STEVE INSKEEP, HOST:
Tina Brown is with us once again. She is the editor of The Daily Beast and of Newsweek and a regular guest on this program for a feature we call Word Of Mouth. She tells us what she's been reading. We get reading recommendations for ourselves.
TINA BROWN: Good morning, Steve.
INSKEEP: And you have brought us three recommendations on the changing role of women. The first one being a book by Lynn Povich, called "The Good Girls Revolt."
BROWN: Yes, this is the most delicious and zesty account of how the women of Newsweek magazine in 1970 launched a class action suit against their bosses because, incredibly, women at the time at Newsweek were only allowed to be researchers and fact checkers, not either writers or editors.
INSKEEP: And it's incredible because there had been famous women journalists, not just women journalists, but really famous and distinguished women journalists; for a century, by 1970 - or more.
BROWN: It's really remarkable. And, of course, what is deliciously sort of comical, in a sense, about it is that here was Newsweek, which was on the vanguard of writing about civil rights, about liberal causes, and in fact their own culture was so kind of adamantly "Mad Men."
INSKEEP: So the uprising at Newsweek, what made it such a landmark instance?
BROWN: Well, it was a landmark instance because it was the first time that women in the media had sued. And the women got together, basically, and plotted quietly in the ladies room what they were going to do. And they timed it absolutely brilliantly to coincide with the publication of a big Newsweek cover about, you know, women's lib called "Women in Revolt."
And what they did was, what was very crucial was that they managed to sort of recruit the brilliant, you know, civil rights pugilist Eleanor Holmes Norton, the African-American lawyer who took it on as the first woman's media class action suit. And it was really her insistence that they should not make this a kind of interoffice kind of revolt, but a real suit that actually changed the culture.
INSKEEP: You know, four decades later you became the editor of Newsweek magazine. And I'm sure there are few, if any, employees left over from four decades ago. But I'm wondering if this case is still part of the magazine's lore and it's DNA.
BROWN: It's very much part of the magazine's lore. Actually, only Eleanor Clift, the great Washington correspondent, remains from those days. And she wrote very amusingly about it, actually, in the issue we dedicated to "Mad Men," the TV show, when she recalls being part of that "Mad Men" culture at the time.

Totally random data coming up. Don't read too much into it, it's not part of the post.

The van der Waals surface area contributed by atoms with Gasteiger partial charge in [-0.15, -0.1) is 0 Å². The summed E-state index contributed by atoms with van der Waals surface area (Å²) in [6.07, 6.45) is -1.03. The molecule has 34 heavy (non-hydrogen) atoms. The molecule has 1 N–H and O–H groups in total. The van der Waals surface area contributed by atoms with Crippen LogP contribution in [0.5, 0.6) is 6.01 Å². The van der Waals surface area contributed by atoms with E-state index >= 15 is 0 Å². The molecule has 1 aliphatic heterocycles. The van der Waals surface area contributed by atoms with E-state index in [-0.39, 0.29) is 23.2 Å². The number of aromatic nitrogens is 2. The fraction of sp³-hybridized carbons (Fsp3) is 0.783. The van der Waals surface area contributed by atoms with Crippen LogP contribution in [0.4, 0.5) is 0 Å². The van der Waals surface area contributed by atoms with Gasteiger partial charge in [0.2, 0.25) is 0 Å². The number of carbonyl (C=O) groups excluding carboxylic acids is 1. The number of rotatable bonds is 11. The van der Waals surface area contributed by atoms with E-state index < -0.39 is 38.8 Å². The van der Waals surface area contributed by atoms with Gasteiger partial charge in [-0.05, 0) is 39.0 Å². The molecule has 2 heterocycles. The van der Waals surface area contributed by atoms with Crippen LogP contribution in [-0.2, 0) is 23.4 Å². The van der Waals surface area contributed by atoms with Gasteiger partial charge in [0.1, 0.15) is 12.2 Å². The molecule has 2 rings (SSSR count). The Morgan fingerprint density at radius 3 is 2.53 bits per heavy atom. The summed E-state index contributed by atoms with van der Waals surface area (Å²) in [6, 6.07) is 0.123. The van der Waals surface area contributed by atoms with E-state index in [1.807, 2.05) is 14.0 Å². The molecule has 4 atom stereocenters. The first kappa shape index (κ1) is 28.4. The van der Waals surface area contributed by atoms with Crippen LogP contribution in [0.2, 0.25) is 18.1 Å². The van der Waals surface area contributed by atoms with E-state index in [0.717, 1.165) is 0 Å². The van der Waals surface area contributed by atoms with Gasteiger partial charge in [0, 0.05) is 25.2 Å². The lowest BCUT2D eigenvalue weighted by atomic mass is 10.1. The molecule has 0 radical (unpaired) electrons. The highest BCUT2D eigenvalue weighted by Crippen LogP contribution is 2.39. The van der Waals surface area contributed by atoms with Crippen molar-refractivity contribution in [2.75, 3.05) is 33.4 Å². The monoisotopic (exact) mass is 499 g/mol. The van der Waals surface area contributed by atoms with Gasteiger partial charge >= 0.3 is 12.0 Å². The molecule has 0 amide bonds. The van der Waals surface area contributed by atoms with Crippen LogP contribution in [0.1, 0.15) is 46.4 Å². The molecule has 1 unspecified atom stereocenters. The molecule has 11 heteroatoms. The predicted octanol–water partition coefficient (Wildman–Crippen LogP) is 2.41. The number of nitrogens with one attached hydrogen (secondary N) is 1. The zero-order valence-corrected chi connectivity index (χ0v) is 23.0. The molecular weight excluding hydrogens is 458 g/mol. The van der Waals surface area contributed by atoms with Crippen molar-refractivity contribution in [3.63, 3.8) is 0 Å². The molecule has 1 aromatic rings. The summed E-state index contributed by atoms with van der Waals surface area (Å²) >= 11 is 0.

But, yes, actually, it is very much part of the lore. And, in fact, Lynn Povich's book opens with two of the younger writers, one of who is still there, a woman who talks about feeling still that there was too much of a male culture at the magazine. And, indeed, you know, since I've taken over we have enormously increased the role of women executives.
INSKEEP: Now, we heard Lynn Povich, the author of "The Good Girls Revolt" on NPR the other day. We also heard on MORNING EDITION the other day from Hanna Rosin, the next author you want to talk about. She wrote in addition to a New York Times article a book that's been much talked about called "The End of Men." I want to get your thoughts on it.
BROWN: Yes, well, the extract in the New York Times - she talks about these couples - one couple in particular - in Alexander City, Alabama, which is so endemic in a sense of what is going on right now in America, which is the husband is a manager at a textile plant. He's been a good provider for his family. His wife has been raising the family. But, of course, you know, the plant eventually gets bought. Everyone's laid off. And suddenly, their whole dynamic in their marriage and their breadwinning changes.
But what we see how is how the wife really thrives, finally, in this new culture because she's required to finally, you know, to get a job and she gets a job as a family self-efficiency coordinator at the city housing authority. The husband, meanwhile, goes from job to job trying to get hired, each time it doesn't go well. She rises very fast and the question is why? And the reason really is because what we see more and more is that men are so much less adaptable, so much less flexible. They're in a way they're freighted with their own expectations.